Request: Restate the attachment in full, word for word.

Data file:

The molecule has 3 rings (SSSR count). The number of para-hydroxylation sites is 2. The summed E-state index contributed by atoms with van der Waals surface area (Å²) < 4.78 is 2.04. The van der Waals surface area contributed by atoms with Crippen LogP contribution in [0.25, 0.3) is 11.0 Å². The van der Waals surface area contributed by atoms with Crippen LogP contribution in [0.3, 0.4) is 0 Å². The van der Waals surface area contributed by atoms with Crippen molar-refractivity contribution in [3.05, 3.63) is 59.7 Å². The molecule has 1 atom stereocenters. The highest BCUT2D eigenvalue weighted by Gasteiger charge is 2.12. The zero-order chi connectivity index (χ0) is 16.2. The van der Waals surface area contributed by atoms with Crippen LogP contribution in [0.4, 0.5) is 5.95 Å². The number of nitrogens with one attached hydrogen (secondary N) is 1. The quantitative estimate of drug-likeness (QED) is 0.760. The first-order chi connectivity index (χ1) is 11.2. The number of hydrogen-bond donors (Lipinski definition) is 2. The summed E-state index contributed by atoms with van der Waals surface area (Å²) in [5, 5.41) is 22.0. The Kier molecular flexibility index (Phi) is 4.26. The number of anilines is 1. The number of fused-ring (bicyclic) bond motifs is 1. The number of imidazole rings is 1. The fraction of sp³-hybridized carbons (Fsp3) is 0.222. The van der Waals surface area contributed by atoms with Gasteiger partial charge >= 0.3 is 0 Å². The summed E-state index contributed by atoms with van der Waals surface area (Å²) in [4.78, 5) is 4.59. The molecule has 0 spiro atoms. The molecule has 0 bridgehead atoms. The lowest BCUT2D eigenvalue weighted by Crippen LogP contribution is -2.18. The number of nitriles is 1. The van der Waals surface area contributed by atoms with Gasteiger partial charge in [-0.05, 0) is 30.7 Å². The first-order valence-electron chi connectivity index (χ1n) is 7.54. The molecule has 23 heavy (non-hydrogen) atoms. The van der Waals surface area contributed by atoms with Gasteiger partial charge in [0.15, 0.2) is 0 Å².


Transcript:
The molecule has 3 rings (SSSR count). The number of para-hydroxylation sites is 2. The summed E-state index contributed by atoms with van der Waals surface area (Å²) < 4.78 is 2.04. The van der Waals surface area contributed by atoms with Crippen LogP contribution in [0.25, 0.3) is 11.0 Å². The van der Waals surface area contributed by atoms with Crippen LogP contribution in [0.3, 0.4) is 0 Å². The van der Waals surface area contributed by atoms with Crippen molar-refractivity contribution in [3.05, 3.63) is 59.7 Å². The molecule has 1 atom stereocenters. The highest BCUT2D eigenvalue weighted by Gasteiger charge is 2.12. The zero-order chi connectivity index (χ0) is 16.2. The van der Waals surface area contributed by atoms with Crippen LogP contribution in [0.4, 0.5) is 5.95 Å². The number of nitrogens with one attached hydrogen (secondary N) is 1. The quantitative estimate of drug-likeness (QED) is 0.760. The first-order chi connectivity index (χ1) is 11.2. The number of hydrogen-bond donors (Lipinski definition) is 2. The summed E-state index contributed by atoms with van der Waals surface area (Å²) in [5, 5.41) is 22.0. The Kier molecular flexibility index (Phi) is 4.26. The number of anilines is 1. The number of fused-ring (bicyclic) bond motifs is 1. The number of imidazole rings is 1. The fraction of sp³-hybridized carbons (Fsp3) is 0.222. The van der Waals surface area contributed by atoms with Gasteiger partial charge >= 0.3 is 0 Å². The summed E-state index contributed by atoms with van der Waals surface area (Å²) in [4.78, 5) is 4.59. The molecule has 0 spiro atoms. The molecule has 0 bridgehead atoms. The lowest BCUT2D eigenvalue weighted by Crippen LogP contribution is -2.18. The number of nitriles is 1. The van der Waals surface area contributed by atoms with Gasteiger partial charge in [-0.05, 0) is 30.7 Å². The first-order valence-electron chi connectivity index (χ1n) is 7.54. The molecule has 23 heavy (non-hydrogen) atoms. The van der Waals surface area contributed by atoms with Gasteiger partial charge in [0.15, 0.2) is 0 Å².